I am also posting this for others - to tell them that, though generally people on this forum recommend reading early, that’s not the best way for everyone to learn, and that they should follow their judgment.

As for the other components of Japanese - grammar, slang, general recognition of mumbled or partial words, idioms - those have not posed any problem for me, compared to the amount of kanji-expressed vocabulary. Possibly it’s because I’ve been watching anime with subtitles for years before starting to learn Japanese, but I found I have a feeling for sentence flow and meanings in it, grammar etc. It’s only nouns, verbs, thing written in kanji that remain blank spaces in written text. Getting to know the vocabulary has been many times as hard as all the other components of Japanese combined. And I don’t think I am any exception, it’s just no one’s mentioning it in detail - but I don’t think anyone ever complained on this forum that they frequently know all the words in advanced sentences but can’t figure out what they mean together. So my advice to others is: focus on kanji and vocabulary, as the rest you’ll understand anyway long before you are done with this aspect of language.

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Fair enough, thanks for explaining your experience in more detail. I won’t push it beyond that, though I think the difference between you and a lot of people here is that looking words up just isn’t a big deal for us once we hit a certain baseline amount – which makes me want to mention tools available whether for you or just anyone happening to read this. Like I use Yomichan on my browser with my some of my reading and all I have to do is hold shift over a word and it’s defined in an instant. There’s usually something like that to make lookups fairly quick.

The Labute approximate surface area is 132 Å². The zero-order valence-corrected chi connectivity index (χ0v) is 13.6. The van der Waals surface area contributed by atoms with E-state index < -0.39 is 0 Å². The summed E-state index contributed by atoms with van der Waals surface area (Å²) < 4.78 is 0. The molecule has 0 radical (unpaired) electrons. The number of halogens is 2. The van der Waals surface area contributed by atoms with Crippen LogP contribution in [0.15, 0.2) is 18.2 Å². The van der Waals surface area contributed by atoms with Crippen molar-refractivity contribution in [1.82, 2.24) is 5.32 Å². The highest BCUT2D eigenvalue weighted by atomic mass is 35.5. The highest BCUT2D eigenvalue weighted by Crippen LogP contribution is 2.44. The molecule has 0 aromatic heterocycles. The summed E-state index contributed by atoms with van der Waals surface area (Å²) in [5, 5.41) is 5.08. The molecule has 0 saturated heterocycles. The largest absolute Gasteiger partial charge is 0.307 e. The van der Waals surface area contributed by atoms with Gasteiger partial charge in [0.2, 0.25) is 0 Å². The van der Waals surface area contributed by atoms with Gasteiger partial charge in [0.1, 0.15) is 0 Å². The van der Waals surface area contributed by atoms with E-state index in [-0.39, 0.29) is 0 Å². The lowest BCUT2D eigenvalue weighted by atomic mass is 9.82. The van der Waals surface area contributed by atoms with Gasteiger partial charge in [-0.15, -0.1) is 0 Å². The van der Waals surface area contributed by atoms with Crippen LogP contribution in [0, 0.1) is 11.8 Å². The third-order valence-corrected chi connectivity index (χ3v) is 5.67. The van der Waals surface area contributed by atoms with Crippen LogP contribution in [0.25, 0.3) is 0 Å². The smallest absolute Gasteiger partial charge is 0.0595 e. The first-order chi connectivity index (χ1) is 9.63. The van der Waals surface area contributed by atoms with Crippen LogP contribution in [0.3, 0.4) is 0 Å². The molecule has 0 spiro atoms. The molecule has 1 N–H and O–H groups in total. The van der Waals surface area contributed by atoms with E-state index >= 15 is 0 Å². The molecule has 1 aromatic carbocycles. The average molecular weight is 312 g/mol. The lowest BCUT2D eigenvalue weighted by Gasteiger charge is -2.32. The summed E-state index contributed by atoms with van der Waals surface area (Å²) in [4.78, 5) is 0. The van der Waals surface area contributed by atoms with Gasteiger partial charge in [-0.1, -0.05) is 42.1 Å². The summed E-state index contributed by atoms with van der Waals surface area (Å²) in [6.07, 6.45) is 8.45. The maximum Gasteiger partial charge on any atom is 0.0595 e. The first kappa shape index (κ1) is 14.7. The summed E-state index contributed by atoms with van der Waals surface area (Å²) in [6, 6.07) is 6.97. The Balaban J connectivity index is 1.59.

That said, I do at least half agree with you that SRS is more efficient for growing one’s vocab, and that once you’re out of the beginner stages, learning the 10s of thousands of words out there becomes the primary task. I still stand by the need to read a ton to properly learn the words, but I’ve tried reading without SRS and while I definitely retained words, it wasn’t really at a pace that I was happy with. That’s why if someone can stand SRS at all, I advocate for mining those new words you come across to get the best of benefits of both approaches, seeing words properly in context and training those skills specific to reading while also having the flashcards boosting your retention. It generally doesn’t have to be either/or, though I believe you mentioned having 20-30 minutes per day only which is more or less the time I spend reviewing my mined words so I can’t really argue in your specific case.

Thanks for the discussion. Honestly I’m somewhat torn because I do think people following their judgment and being flexible is, on the whole, a good piece of advice you’re giving. But I also remember the early months of reading where I couldn’t remember any words I came across, felt like I would never be able to make easy manga make any sense… and then I stuck through it because everyone said you should do that and I’m now something like approaching N1 level.


If that’s really the case, learn Kanji, but more than taught in WaniKani, like extra meanings and readings for WaniKani Kanji, as well as several Kanji outside WaniKani, might be pretty useful. At least to cover all words without Furigana. Kanji might not be exhaustive, but more exhaustive than vocabularies.

After that is learning to guess, and perhaps check sometimes. Words with Kanji aren’t exception to guessing compound words.


I found this very useful about how Steve Kaufman (who can speak 20 languages) doesnt memorize lists of words when he learns languages

You CAN’T Memorize A Language - YouTube


Is there anything that could have improved your experience? I’m planning to add “passive flashcard review” before long, so that when you read paragraphs, Manabi Reader will automatically mark any flashcards you have (in Manabi or Anki or Wanikani as well later) as “reviewed” and show you the progress you made that way.

It was over a year ago, so I am afraid I don’t remember the details, sorry. I think the experience was good, it’s that I got fed up with reading news in japanese, and couldn’t find anything non-boring to read.